OPINION: Violence against nurses is unacceptable
By Vicki McKenna
By Vicki McKenna
Like many Canadians, Ontario’s frontline registered nurses (RNs) and health-care professionals are concerned about the safety of our publicly funded and delivered health-care system.
But unlike many Canadians, these dedicated care providers are increasingly concerned about their own personal safety — and that of their patients.
Violence in health care is on the rise.
Violent incidents causing lost-time injuries have increased by 27 per cent over a four-year span (2013-2016). Every expert agrees that the majority of workplace violence in health care goes unreported, as employers and RNs themselves often mistakenly believe that violence is simply part of job.
In the run-up to this year’s federal election set for Oct. 21, the Ontario Nurses’ Association (ONA) has joined with the Canadian Federation of Nurses Unions (CFNU) in calling on federal party leaders to implement a national anti-violence strategy.
Nurses vote, and we want safe workplaces. After all, when nurses are safe, patients are safe.
As part of ONA’s ‘Nurses Vote’ campaign, we have held two roundtable discussions on workplace violence.
The first, held in Newmarket, Ont., enabled local federal candidates to hear the stories of frontline RNs. Newmarket’s Southlake Regional Health Centre is the site of an attack that left an RN and security guard critically injured.
Yet, little meaningful action has been taken to keep others safe.
The second roundtable was held in Ottawa this week, with ONA members recounting their stories to federal candidates, wanting to know candidates’ strategies for safe workplaces.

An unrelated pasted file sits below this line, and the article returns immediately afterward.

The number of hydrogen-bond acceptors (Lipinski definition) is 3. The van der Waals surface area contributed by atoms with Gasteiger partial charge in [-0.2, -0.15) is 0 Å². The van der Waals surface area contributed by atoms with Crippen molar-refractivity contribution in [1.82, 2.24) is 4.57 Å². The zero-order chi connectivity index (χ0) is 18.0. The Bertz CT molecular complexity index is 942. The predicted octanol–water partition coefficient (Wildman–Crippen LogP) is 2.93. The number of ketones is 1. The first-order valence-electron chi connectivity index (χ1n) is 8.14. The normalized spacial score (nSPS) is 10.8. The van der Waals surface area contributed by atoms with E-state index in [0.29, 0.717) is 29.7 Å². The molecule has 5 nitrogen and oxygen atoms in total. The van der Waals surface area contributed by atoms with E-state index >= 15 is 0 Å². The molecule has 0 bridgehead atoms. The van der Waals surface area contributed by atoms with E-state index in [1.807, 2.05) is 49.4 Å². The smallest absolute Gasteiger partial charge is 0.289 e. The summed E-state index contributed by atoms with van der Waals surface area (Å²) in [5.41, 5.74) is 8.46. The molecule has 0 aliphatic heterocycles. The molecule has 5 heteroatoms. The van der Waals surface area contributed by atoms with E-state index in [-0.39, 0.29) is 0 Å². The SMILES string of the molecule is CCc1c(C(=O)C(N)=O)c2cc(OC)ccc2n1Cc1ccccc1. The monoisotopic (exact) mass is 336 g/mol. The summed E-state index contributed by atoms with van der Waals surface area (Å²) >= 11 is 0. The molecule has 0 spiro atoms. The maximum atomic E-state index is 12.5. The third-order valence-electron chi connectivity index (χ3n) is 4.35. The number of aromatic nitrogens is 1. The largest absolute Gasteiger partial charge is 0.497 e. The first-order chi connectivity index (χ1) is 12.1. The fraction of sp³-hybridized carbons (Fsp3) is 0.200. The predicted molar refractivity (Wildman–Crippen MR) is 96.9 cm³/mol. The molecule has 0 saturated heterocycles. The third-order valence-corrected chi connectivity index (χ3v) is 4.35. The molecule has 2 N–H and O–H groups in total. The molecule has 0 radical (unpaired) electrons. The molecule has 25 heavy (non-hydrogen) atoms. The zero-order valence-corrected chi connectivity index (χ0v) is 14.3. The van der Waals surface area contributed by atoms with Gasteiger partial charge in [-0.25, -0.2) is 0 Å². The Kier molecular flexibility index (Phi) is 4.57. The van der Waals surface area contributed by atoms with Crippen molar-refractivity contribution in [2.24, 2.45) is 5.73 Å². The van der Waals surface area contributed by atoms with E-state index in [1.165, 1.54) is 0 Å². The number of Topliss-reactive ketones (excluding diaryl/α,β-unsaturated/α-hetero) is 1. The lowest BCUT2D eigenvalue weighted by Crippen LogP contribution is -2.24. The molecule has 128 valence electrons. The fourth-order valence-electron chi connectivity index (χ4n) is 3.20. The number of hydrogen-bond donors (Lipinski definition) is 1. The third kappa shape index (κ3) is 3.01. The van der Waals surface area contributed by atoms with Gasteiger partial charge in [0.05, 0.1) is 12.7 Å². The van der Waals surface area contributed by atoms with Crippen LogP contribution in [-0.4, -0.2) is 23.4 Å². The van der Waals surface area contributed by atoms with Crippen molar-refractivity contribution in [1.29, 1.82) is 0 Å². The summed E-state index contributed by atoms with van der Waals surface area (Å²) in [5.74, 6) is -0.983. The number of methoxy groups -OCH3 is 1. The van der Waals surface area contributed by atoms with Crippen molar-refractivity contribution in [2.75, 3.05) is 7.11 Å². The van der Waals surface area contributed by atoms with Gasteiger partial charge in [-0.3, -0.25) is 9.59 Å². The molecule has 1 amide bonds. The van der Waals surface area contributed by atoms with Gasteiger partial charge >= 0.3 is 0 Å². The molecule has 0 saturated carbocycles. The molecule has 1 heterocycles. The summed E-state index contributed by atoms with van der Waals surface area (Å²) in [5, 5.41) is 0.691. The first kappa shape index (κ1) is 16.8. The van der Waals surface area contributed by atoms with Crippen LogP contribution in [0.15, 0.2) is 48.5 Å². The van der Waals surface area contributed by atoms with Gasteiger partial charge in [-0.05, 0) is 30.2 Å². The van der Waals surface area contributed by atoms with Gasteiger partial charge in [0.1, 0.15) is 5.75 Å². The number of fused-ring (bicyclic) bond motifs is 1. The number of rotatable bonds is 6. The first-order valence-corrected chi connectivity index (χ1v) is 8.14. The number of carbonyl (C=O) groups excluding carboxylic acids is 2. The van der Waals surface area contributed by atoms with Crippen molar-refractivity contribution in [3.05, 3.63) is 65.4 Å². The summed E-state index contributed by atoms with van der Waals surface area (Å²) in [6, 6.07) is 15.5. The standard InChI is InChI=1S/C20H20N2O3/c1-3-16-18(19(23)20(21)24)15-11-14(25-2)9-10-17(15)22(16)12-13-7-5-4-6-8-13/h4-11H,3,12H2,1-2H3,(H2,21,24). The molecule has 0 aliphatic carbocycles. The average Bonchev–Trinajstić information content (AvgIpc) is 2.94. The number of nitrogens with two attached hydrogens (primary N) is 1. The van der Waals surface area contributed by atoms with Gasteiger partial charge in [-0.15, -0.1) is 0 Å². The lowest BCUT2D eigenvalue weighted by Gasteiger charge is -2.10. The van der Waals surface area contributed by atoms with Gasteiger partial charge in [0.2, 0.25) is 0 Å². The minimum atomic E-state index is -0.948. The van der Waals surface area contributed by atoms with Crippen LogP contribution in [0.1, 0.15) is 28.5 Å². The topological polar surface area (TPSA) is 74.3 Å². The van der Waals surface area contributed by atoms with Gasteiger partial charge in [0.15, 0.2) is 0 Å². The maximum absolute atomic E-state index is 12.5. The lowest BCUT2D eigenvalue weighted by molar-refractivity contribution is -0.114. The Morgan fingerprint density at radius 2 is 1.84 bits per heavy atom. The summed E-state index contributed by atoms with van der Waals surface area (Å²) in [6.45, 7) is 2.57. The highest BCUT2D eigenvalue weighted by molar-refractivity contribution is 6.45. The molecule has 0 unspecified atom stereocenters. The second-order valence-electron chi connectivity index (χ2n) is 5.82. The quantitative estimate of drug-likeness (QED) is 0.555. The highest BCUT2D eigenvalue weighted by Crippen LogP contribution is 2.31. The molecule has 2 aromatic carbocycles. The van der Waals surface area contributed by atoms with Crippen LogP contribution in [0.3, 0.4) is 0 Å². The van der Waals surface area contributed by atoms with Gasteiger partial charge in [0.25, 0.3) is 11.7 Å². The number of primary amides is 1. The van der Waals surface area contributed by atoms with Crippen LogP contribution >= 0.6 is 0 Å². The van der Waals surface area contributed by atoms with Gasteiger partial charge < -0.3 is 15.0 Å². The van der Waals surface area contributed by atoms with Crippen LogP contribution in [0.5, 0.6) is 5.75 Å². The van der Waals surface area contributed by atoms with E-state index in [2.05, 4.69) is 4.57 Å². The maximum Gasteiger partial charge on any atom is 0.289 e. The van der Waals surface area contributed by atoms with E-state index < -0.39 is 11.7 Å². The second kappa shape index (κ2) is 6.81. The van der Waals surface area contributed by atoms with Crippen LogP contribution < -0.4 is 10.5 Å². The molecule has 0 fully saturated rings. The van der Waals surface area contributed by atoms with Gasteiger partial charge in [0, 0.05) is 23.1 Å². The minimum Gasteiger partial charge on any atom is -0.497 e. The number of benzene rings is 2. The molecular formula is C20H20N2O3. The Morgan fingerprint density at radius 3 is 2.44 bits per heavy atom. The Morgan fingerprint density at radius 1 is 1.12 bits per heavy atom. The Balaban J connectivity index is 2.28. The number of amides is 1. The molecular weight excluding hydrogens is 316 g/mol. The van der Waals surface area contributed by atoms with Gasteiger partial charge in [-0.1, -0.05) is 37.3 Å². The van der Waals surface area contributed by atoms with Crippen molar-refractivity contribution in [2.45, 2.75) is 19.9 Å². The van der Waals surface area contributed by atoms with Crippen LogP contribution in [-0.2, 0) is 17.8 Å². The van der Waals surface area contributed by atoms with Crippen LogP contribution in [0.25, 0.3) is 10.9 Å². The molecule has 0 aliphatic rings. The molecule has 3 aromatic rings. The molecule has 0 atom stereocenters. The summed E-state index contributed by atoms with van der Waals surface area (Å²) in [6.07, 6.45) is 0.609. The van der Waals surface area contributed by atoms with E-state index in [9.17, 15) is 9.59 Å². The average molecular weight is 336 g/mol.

It is unacceptable that on a daily basis, nurses are kicked, punched, grabbed, thrown to the ground and struck.
Our members are there to care for patients, not to become patients themselves.
What can be done to stop workplace violence in health care?
A plethora of research shows the simple steps that can be taken, including flagging potentially violent patients, providing education on de-escalation techniques to defuse danger and bring up staffing levels to prevent patients from becoming frustrated at long waits.
ONA and CFNU are calling for the federal government to amend the Criminal Code. Simply put, if a nurse is assaulted, the perpetrator should be charged.
Health-care workers are four times more likely to be the target of workplace violence than any other professional, according to the federal government’s Standing Committee on Health.
Action must be taken. Our patients and front-line caregivers deserve it.
Vicki McKenna is the president of the Ontario Nurses’ Association, which represents 65,000 registered nurses and health-care professionals as well as more than 18,000 nursing student affiliates. They provide care in hospitals, long-term care, public health, community care, clinics and industry.
This article originally appeared on ohscanada.com, an Annex Business Media publication.
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